But we’re not sure we’d want an ID.4 much slower than this one. If at first glance the single motor’s 201bhp doesn’t seem so terrible, you’re probably still thinking in petrol mode. Like all electric cars the ID.4 is heavier than a same-sized petrol machine; in this case it’s a pretty colossal 2124kg. It’s not that it feels slow exactly. Zero to 62mph takes 8.5sec, and the modest 229lb ft of torque is enough for most normal driving, while the excellent throttle mapping means the right pedal isn’t over-sharp, as on some electric cars. But there’s no evidence of the EV pep you’re probably expecting, and if you regularly drive with a full complement of people and their stuff you’ll want more go.
The XC40 certainly delivers on the go front. Packing a monstrous 402bhp and even crazier 487lb ft from its two motors, plus four-wheel drive to get the lot of it to the road, the Volvo erupts from a standing start, reaching 62mph in 4.9sec. Okay, so the same money buys a Tesla Model 3 that’s much faster, but this is still more performance than anyone will need from a car like this, particularly since it’s not actually that much fun to punt about.
Yes, it’s unflappably secure, corners flatly and can be made to go very quickly down any kind of road, but you never feel connected to the XC40 through the numb steering or inclined to really wind it up and unleash all of that power. And when you do, you’ll be wishing for some chunkier seat bolsters. The seats are like Victorian parents: supportive in principle, but never there with a hug when you really need one.
What really does grab you, though, is the Volvo’s selectable one-pedal function, which applies so much regenerative braking effect you’ll feel like you’ve left the handbrake on when you try to manoeuvre out of your parking spot. Some will love it, and find it preferable to the ID.4’s set-up, which – even with its ‘B’ for ‘braking’ mode selected – offers very little, because VW thinks coasting is more efficient. But it seems a little overdone.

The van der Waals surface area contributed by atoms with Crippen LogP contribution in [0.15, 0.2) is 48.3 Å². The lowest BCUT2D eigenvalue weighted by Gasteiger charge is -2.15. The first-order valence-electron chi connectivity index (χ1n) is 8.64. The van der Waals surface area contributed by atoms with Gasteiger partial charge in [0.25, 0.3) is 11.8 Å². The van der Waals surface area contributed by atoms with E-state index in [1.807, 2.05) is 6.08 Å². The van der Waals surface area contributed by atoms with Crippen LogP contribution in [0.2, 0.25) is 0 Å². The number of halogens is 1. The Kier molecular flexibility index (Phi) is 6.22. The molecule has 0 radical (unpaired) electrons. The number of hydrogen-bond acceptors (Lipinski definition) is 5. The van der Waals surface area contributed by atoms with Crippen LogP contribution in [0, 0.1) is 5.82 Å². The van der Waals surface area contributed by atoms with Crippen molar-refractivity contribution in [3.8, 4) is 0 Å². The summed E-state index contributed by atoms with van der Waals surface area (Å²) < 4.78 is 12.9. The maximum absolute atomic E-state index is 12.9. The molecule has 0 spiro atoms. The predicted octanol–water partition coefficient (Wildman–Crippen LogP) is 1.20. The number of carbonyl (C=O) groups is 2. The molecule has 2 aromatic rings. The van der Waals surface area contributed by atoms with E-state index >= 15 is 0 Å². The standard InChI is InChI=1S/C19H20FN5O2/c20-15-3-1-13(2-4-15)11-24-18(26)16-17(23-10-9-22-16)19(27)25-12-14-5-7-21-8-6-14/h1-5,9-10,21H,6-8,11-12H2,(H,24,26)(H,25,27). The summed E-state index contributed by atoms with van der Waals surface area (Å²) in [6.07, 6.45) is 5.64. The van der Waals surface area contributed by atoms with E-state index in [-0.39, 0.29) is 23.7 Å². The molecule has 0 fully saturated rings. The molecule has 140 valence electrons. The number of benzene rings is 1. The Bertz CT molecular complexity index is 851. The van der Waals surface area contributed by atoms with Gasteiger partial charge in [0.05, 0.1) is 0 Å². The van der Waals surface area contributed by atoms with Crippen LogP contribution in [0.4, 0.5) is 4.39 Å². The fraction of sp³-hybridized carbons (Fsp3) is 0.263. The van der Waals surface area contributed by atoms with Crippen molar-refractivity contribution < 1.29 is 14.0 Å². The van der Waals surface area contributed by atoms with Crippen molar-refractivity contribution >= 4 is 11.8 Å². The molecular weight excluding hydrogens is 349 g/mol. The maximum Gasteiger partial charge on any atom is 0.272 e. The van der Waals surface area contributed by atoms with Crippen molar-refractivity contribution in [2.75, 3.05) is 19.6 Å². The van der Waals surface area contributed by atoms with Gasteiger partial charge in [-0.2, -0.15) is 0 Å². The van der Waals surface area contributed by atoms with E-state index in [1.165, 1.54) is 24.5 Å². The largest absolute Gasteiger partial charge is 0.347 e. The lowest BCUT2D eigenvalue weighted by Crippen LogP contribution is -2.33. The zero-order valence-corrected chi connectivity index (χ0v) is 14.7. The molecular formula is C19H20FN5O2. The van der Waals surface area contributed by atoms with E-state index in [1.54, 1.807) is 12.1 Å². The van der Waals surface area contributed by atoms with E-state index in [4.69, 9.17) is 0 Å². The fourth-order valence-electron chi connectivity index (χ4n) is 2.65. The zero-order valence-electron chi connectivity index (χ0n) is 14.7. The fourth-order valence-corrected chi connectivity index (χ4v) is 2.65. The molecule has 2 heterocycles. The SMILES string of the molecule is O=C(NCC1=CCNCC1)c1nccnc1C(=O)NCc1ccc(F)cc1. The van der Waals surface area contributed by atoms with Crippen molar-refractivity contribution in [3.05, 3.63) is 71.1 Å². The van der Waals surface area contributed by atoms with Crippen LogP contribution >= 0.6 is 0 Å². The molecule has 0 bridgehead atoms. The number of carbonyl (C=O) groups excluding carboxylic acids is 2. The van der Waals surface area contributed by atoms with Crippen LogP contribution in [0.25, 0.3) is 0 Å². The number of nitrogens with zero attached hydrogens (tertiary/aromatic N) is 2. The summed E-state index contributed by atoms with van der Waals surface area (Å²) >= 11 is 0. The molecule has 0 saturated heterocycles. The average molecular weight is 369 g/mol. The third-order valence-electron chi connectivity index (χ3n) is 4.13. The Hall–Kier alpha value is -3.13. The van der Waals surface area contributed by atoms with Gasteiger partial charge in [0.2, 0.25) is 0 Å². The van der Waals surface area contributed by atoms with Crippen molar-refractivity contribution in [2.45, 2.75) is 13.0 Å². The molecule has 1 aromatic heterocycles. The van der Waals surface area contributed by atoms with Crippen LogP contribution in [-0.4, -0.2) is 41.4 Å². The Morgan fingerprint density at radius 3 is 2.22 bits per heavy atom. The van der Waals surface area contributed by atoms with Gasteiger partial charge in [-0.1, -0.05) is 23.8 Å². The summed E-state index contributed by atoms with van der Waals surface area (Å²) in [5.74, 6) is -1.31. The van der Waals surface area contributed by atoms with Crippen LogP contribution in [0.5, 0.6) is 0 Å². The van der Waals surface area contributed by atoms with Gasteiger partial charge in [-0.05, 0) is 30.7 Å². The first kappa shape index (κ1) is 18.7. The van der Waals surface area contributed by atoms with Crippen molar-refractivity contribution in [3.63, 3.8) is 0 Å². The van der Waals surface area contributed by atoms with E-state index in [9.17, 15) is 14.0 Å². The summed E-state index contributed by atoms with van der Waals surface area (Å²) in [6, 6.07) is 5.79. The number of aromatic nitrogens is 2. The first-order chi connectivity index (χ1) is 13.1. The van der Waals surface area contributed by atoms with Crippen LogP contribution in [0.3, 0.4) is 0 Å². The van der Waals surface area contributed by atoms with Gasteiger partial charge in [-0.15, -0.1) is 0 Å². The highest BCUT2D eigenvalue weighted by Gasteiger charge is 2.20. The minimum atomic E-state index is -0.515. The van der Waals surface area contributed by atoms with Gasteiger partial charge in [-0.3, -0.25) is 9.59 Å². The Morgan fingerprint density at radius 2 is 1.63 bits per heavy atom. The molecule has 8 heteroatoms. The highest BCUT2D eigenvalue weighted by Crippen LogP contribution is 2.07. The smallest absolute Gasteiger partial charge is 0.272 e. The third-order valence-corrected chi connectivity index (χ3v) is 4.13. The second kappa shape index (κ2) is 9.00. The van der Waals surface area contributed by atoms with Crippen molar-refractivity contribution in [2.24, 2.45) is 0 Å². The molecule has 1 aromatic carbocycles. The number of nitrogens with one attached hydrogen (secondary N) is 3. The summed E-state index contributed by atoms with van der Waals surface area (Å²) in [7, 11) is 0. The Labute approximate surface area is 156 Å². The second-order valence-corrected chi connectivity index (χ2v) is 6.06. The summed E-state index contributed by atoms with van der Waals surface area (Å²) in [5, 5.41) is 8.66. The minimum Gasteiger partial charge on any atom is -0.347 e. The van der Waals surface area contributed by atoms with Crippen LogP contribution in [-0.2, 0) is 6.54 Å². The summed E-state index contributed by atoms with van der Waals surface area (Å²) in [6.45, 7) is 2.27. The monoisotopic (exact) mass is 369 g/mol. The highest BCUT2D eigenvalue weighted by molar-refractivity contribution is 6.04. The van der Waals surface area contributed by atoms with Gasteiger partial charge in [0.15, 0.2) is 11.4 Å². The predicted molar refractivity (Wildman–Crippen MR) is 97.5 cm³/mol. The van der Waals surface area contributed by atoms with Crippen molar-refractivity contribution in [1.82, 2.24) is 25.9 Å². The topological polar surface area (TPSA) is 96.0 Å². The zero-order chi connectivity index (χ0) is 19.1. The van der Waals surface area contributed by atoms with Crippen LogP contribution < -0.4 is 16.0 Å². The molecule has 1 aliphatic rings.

Hyundai, meanwhile, offers multiple regenerative settings on the Kona, accessible by paddles behind the steering wheel, meaning it’s not hard to find a character you like. Getting to 62mph requires closer to 10sec, though the hefty 291lb ft of torque means it doesn’t feel much less potent than the supposedly quicker ID.4 in most situations, and should be ample if you stick to urban areas. The smaller battery also reduces driving range from 300 miles to less than 200.
When it comes to the Mustang, however, we’d argue that you don’t need more than our standard-range, rear-wheel-drive car. Yes, the 5.8sec to 62mph and 335-mile range of the dual-motor, all-wheel-drive version with the bigger 99kWh battery sounds tempting, but we imagine most buyers will be happy to make do with 6.9sec.
We certainly were. The Mustang feels energetic and up for it in a way the ID.4 never is. True, the Volkswagen rides better, and its impeccable mechanical refinement amplified our disappointment in the Mustang’s pull-away shunt. But the Mustang makes the effort to involve you in the process of driving in the way the other cars here never do. Leave the anodyne Whisper mode with its mushy throttle and steering map alone, and stick to Active or the cringy Untamed, and the Mustang feels pleasantly alert, responding to inputs with an immediacy better matched to the kind of taut body control we’ve grown to expect after almost 30 years of dynamically excellent front-wheel-drive Fords.